Premier Gladys Berejiklian
There are 11,000 people receiving Covid treatment at home, while 1,300 people remain in hospital – including 175 in intensive care.
Police, fire, ambulance and emergency services workers across Sydney’s Covid hotspots were invited to turn out for priority vaccine appointments on Sunday in a ‘super vaccination blitz’ to boost coverage in high-risk industries.
NSW Health Minister Brad Hazzard described the blitz as a ‘golden opportunity’ for any staff who were yet to be jabbed.
Meanwhile three children under 12 are fighting for their lives in Sydney hospitals – including a baby on a ventilator.
The infant who requires ventilation is believed to be the youngest person to ever be placed in ICU with Covid in Australia.
A nine-year-old child also requires ventilation while a third, believed to be under 12, is being treated with a hi-flow CPAP machine to help them breathe.
All three children have underlying health conditions which may strongly contribute to the severity of the virus. Covid generally does not cause serious illness in young children.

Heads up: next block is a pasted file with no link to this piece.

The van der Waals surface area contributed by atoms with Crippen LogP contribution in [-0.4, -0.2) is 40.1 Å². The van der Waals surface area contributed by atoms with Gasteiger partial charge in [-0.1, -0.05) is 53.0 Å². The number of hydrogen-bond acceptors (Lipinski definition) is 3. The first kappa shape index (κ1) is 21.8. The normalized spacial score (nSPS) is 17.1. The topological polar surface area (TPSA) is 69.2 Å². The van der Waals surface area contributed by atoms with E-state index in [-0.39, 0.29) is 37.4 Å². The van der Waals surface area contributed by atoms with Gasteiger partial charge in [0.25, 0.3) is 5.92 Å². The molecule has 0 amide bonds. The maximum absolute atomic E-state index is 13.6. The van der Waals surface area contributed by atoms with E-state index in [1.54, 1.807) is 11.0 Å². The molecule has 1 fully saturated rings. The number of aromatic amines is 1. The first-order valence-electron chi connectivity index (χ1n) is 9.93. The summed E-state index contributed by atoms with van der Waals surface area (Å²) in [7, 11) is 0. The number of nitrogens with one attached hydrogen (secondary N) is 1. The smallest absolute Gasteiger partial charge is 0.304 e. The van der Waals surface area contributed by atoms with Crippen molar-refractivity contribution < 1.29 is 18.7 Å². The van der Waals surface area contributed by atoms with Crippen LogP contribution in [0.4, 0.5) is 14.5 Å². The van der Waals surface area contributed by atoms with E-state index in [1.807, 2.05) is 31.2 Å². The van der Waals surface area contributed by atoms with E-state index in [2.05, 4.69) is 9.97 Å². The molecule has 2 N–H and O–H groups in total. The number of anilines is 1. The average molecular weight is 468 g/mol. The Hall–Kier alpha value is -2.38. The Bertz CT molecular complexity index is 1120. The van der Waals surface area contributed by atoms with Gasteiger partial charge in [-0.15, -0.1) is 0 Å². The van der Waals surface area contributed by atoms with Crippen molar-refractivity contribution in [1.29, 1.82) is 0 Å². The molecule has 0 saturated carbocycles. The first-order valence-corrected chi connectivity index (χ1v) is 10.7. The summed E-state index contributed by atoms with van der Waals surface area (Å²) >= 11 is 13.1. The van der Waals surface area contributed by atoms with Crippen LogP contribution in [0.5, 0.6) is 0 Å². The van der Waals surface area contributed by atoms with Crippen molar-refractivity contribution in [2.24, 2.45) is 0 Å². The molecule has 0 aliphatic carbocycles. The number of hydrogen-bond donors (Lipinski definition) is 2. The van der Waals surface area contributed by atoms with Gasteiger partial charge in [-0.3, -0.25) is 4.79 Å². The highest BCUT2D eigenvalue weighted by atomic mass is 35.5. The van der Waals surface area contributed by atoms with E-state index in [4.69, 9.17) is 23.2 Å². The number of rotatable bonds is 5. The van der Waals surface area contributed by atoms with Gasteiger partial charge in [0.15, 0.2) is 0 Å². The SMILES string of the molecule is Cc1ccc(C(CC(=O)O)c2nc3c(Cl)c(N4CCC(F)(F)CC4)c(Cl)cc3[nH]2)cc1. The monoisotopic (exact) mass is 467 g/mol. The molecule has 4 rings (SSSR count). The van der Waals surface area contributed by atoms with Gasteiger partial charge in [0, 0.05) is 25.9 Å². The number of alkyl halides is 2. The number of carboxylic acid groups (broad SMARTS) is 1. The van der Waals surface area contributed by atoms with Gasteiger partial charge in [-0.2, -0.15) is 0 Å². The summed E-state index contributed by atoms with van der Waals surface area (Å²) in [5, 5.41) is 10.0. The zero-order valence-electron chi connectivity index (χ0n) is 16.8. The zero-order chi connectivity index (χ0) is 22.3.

New South Wales has been dealt another crippling blow in its fight against Covid-19 with 1,485 new cases and three deaths recorded overnight
Another woman set up her towel on the beach and performed yoga moves while watching the waves crash around her
The victims of Covid in the 24 hours to Sunday included a woman in her 50s from western Sydney, a western Sydney woman in her 70s with significant comorbidities and a man in his 70s who died at Liverpool hospital, also with underlying health conditions.
Of the 1,485 locally acquired cases reported to 8pm, 518 are from South Western Sydney Local Health District, 479 are from Western Sydney LHD, 174 are from Sydney LHD, 116 are from South Eastern Sydney LHD and 80 are from Nepean Blue Mountains LHD.